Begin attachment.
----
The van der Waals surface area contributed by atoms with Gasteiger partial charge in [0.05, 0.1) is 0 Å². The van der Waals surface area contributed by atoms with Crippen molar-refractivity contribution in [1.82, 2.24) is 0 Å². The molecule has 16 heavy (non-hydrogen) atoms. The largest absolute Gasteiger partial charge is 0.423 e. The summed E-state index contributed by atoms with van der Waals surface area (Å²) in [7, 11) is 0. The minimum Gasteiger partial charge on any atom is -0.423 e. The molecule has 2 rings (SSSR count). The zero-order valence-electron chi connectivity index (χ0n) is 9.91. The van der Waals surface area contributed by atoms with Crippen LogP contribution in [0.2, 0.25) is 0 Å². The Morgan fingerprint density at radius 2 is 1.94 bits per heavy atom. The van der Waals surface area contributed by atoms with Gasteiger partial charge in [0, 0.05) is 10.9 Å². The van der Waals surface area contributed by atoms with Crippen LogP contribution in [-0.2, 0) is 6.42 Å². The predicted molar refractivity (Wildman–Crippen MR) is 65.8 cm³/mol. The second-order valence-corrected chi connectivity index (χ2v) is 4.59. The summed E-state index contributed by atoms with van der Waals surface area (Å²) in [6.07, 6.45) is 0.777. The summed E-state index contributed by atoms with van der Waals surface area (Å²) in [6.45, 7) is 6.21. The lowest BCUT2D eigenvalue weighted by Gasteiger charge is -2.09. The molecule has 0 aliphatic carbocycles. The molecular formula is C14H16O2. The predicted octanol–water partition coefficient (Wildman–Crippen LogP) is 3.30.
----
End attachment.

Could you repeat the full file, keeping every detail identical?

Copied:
The van der Waals surface area contributed by atoms with Gasteiger partial charge in [0.05, 0.1) is 0 Å². The van der Waals surface area contributed by atoms with Crippen molar-refractivity contribution in [1.82, 2.24) is 0 Å². The molecule has 16 heavy (non-hydrogen) atoms. The largest absolute Gasteiger partial charge is 0.423 e. The summed E-state index contributed by atoms with van der Waals surface area (Å²) in [7, 11) is 0. The minimum Gasteiger partial charge on any atom is -0.423 e. The molecule has 2 rings (SSSR count). The zero-order valence-electron chi connectivity index (χ0n) is 9.91. The van der Waals surface area contributed by atoms with Crippen LogP contribution in [0.2, 0.25) is 0 Å². The Morgan fingerprint density at radius 2 is 1.94 bits per heavy atom. The van der Waals surface area contributed by atoms with Gasteiger partial charge in [0, 0.05) is 10.9 Å². The van der Waals surface area contributed by atoms with Crippen LogP contribution in [-0.2, 0) is 6.42 Å². The predicted molar refractivity (Wildman–Crippen MR) is 65.8 cm³/mol. The second-order valence-corrected chi connectivity index (χ2v) is 4.59. The summed E-state index contributed by atoms with van der Waals surface area (Å²) in [6.07, 6.45) is 0.777. The summed E-state index contributed by atoms with van der Waals surface area (Å²) in [6.45, 7) is 6.21. The lowest BCUT2D eigenvalue weighted by Gasteiger charge is -2.09. The molecule has 0 aliphatic carbocycles. The molecular formula is C14H16O2. The predicted octanol–water partition coefficient (Wildman–Crippen LogP) is 3.30.